Meet Prof Georgia Chenevix-Trench, Head of Cancer Genetics at QIMR Berghofer and 2022 winner of the GSK Award for Research Excellence. Here she talks about the impact of her research and why fellow medical researchers should consider nominating their peers for the GSK Awards (nominations close on June 16 2023)
What is your current role and how did you get to be there?
I did my undergraduate degree in Trinity College Dublin, and then went on to do a PhD at the Medical College of Virginia in the USA. I then moved to QIMR-Berghofer in 1986 because my husband was offered a job here, and have been here ever since, working my way up the NHMRC and QIMR-B ladder. I was a member of the Director’s Consultative Committee as the Coordinator of the Department of Genetics and Computational Biology until recently when the Department was disbanded in a restructuring of the Institute.
I became independent very early, because QIMR-B was so small back then that there was really no one with my interests with whom to do a post-doc. My first grant was from the Queensland Cancer Fund in 1988 when I think all you had to do back then was put ‘cancer’ and ‘genetics’ into the same application and they were highly likely to fund you! It was more difficult to get my first NHMRC grants, but I managed that in 1990, in part because someone who had interviewed me the year before broke the rules and let me know that I needed to make my applications much simpler, and less ambitious. I’ve always wondered since why NHMRC doesn’t encourage such direct feedback, as is provided on NIH applications. Apart from my husband, I didn’t really have a mentor until Joe Sambrook moved from the USA to the Peter MacCallum Cancer Institute. We started working together in 1995 to form the national consortium, kConFab (the Kathleen Cuningham Foundation Consortium for Research into Familial Breast Cancer), and Joe was enormously helpful in many ways since he always gave totally honest and blunt opinions, softened with a twinkle in his eye.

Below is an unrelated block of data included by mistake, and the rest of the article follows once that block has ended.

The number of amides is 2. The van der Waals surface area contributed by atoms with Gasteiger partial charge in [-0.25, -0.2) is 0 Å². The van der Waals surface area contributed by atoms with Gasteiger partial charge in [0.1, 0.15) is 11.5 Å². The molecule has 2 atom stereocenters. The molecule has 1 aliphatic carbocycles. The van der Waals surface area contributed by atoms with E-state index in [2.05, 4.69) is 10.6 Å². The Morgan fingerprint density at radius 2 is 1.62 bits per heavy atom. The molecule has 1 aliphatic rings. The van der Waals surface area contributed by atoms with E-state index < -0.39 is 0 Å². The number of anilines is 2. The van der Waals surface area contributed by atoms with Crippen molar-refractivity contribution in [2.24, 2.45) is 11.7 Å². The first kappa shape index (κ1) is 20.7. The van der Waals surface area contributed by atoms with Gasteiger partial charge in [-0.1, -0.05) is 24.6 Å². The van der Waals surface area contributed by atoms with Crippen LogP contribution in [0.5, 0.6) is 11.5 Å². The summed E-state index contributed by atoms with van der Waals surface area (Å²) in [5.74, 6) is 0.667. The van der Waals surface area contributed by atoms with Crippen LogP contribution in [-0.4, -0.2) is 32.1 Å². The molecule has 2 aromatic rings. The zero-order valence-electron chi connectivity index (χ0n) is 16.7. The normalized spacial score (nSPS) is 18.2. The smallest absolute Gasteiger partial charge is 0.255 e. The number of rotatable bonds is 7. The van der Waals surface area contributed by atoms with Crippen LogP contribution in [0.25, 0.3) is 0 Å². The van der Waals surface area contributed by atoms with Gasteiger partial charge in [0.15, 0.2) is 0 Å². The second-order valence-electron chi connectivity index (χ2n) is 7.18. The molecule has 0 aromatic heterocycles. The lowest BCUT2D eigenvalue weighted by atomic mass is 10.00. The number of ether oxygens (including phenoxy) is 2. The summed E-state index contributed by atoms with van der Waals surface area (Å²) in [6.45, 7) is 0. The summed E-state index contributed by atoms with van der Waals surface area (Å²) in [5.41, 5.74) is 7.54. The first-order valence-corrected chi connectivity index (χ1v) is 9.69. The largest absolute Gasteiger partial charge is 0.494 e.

What do you think is your most important contribution to the research field and what impact did it have on the health and lives of people?
In terms of the number of people impacted by my research, I think I’d nominate our finding some years back that mutations in the ATM gene confer a moderate risk of breast cancer. Since then, clinical testing for these mutations has been adopted around the world, and is routinely performed in thousands of women with a family history of breast cancer, including in Australia.
How do you think winning the GSK Award for Research Excellence in 2022 will impact your research?
It has already impacted my research! We used it to buy a critical bit of equipment to monitor cell growth in real time, and this has hugely expedited our ability to validate breast cancer risk genes that we have identified, that we think work through altering the ability of the immune system to destroy nascent breast cancers.
Based on your experience, why would you encourage fellow medical researchers to nominate their peers?
Absolutely – it is a great honour to get this award, and affirmation by one’s peers is such an encouragement. Research, in particular getting research funding, is never easy and so the financial support is wonderful, but the affirmation probably even more so. It is probably true that women don’t tend to put themselves forward for recognition as often as men, so it is very important to give them that recognition.
What are your interests outside of work?
Gardening, dogs, walking, gardening, reading, classical music, travelling and gardening!
What is one piece of advice you could pass onto others following their own career in health and medical research sector?
If you are a woman, and want children, pick your partner carefully, and get a cleaner (even if you have to borrow money to do so). Also, get home early enough to eat dinner with them!